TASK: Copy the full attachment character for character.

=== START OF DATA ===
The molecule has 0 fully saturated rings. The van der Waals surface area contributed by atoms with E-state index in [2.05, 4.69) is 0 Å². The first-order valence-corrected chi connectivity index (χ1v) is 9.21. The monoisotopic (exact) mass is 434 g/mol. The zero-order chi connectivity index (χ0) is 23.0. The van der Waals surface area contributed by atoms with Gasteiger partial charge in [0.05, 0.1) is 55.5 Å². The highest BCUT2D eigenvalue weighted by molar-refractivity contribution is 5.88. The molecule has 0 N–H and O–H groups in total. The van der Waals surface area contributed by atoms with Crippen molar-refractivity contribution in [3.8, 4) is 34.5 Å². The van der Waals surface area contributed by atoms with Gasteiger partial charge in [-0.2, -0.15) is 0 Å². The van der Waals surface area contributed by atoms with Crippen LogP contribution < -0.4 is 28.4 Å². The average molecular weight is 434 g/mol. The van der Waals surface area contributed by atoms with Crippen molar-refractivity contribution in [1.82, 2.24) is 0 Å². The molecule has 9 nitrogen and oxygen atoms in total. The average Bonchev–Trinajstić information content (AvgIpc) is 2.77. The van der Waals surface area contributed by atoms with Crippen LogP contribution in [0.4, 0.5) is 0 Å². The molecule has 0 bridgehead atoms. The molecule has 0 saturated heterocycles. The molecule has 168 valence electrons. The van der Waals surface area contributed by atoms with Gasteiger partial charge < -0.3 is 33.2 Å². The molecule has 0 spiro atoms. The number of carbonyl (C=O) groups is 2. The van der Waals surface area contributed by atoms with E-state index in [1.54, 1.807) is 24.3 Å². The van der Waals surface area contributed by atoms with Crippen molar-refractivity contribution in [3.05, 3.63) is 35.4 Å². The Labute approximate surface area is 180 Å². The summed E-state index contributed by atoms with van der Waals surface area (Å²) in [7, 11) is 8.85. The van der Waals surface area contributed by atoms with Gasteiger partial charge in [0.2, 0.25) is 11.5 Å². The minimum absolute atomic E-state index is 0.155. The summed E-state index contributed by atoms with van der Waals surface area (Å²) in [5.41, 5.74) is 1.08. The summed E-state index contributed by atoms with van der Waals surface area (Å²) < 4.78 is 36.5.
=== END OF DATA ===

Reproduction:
The molecule has 0 fully saturated rings. The van der Waals surface area contributed by atoms with E-state index in [2.05, 4.69) is 0 Å². The first-order valence-corrected chi connectivity index (χ1v) is 9.21. The monoisotopic (exact) mass is 434 g/mol. The zero-order chi connectivity index (χ0) is 23.0. The van der Waals surface area contributed by atoms with Gasteiger partial charge in [0.05, 0.1) is 55.5 Å². The highest BCUT2D eigenvalue weighted by molar-refractivity contribution is 5.88. The molecule has 0 N–H and O–H groups in total. The van der Waals surface area contributed by atoms with Crippen molar-refractivity contribution in [3.8, 4) is 34.5 Å². The van der Waals surface area contributed by atoms with Gasteiger partial charge in [-0.2, -0.15) is 0 Å². The van der Waals surface area contributed by atoms with Crippen LogP contribution < -0.4 is 28.4 Å². The average molecular weight is 434 g/mol. The van der Waals surface area contributed by atoms with Crippen molar-refractivity contribution in [1.82, 2.24) is 0 Å². The molecule has 9 nitrogen and oxygen atoms in total. The average Bonchev–Trinajstić information content (AvgIpc) is 2.77. The van der Waals surface area contributed by atoms with Crippen LogP contribution in [0.4, 0.5) is 0 Å². The molecule has 0 bridgehead atoms. The molecule has 0 saturated heterocycles. The molecule has 168 valence electrons. The van der Waals surface area contributed by atoms with Gasteiger partial charge < -0.3 is 33.2 Å². The molecule has 0 spiro atoms. The number of carbonyl (C=O) groups is 2. The van der Waals surface area contributed by atoms with E-state index in [1.54, 1.807) is 24.3 Å². The van der Waals surface area contributed by atoms with Crippen molar-refractivity contribution in [3.05, 3.63) is 35.4 Å². The Labute approximate surface area is 180 Å². The summed E-state index contributed by atoms with van der Waals surface area (Å²) in [7, 11) is 8.85. The van der Waals surface area contributed by atoms with Gasteiger partial charge in [0.2, 0.25) is 11.5 Å². The minimum absolute atomic E-state index is 0.155. The summed E-state index contributed by atoms with van der Waals surface area (Å²) in [5.41, 5.74) is 1.08. The summed E-state index contributed by atoms with van der Waals surface area (Å²) < 4.78 is 36.5.